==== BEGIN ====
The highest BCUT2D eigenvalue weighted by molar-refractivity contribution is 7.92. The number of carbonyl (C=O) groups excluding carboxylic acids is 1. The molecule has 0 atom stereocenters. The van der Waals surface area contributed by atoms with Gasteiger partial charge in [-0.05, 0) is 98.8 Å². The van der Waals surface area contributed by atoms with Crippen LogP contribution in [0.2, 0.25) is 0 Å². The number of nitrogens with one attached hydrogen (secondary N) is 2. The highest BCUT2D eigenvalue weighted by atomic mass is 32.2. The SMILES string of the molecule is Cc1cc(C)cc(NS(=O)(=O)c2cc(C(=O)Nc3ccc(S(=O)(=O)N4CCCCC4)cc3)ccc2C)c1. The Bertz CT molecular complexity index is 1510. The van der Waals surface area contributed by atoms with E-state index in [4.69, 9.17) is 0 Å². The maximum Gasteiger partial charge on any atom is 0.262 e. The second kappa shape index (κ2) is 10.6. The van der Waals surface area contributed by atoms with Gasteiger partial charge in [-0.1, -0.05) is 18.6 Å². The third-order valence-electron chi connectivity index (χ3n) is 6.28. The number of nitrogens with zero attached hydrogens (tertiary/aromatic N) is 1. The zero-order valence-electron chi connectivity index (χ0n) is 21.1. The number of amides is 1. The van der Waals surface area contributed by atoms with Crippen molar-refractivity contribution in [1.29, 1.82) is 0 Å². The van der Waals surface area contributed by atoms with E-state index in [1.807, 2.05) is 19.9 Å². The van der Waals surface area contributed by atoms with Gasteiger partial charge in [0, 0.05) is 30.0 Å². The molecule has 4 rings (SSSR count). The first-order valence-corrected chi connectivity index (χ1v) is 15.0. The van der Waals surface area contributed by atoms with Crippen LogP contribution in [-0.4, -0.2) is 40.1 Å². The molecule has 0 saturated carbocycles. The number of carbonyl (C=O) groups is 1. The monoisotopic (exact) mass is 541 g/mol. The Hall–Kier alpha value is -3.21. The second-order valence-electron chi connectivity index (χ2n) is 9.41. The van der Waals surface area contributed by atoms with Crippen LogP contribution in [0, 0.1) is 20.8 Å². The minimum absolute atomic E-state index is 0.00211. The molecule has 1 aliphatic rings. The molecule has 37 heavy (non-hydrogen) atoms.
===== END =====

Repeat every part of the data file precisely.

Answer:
The highest BCUT2D eigenvalue weighted by molar-refractivity contribution is 7.92. The number of carbonyl (C=O) groups excluding carboxylic acids is 1. The molecule has 0 atom stereocenters. The van der Waals surface area contributed by atoms with Gasteiger partial charge in [-0.05, 0) is 98.8 Å². The van der Waals surface area contributed by atoms with Crippen LogP contribution in [0.2, 0.25) is 0 Å². The number of nitrogens with one attached hydrogen (secondary N) is 2. The highest BCUT2D eigenvalue weighted by atomic mass is 32.2. The SMILES string of the molecule is Cc1cc(C)cc(NS(=O)(=O)c2cc(C(=O)Nc3ccc(S(=O)(=O)N4CCCCC4)cc3)ccc2C)c1. The Bertz CT molecular complexity index is 1510. The van der Waals surface area contributed by atoms with E-state index in [4.69, 9.17) is 0 Å². The maximum Gasteiger partial charge on any atom is 0.262 e. The second kappa shape index (κ2) is 10.6. The van der Waals surface area contributed by atoms with Gasteiger partial charge in [-0.1, -0.05) is 18.6 Å². The third-order valence-electron chi connectivity index (χ3n) is 6.28. The number of nitrogens with zero attached hydrogens (tertiary/aromatic N) is 1. The zero-order valence-electron chi connectivity index (χ0n) is 21.1. The number of amides is 1. The van der Waals surface area contributed by atoms with Crippen molar-refractivity contribution in [1.29, 1.82) is 0 Å². The van der Waals surface area contributed by atoms with E-state index in [1.807, 2.05) is 19.9 Å². The van der Waals surface area contributed by atoms with Gasteiger partial charge in [0, 0.05) is 30.0 Å². The molecule has 4 rings (SSSR count). The first-order valence-corrected chi connectivity index (χ1v) is 15.0. The van der Waals surface area contributed by atoms with Crippen LogP contribution in [-0.4, -0.2) is 40.1 Å². The molecule has 0 saturated carbocycles. The number of carbonyl (C=O) groups is 1. The monoisotopic (exact) mass is 541 g/mol. The Hall–Kier alpha value is -3.21. The second-order valence-electron chi connectivity index (χ2n) is 9.41. The van der Waals surface area contributed by atoms with Crippen LogP contribution in [0, 0.1) is 20.8 Å². The minimum absolute atomic E-state index is 0.00211. The molecule has 1 aliphatic rings. The molecule has 37 heavy (non-hydrogen) atoms.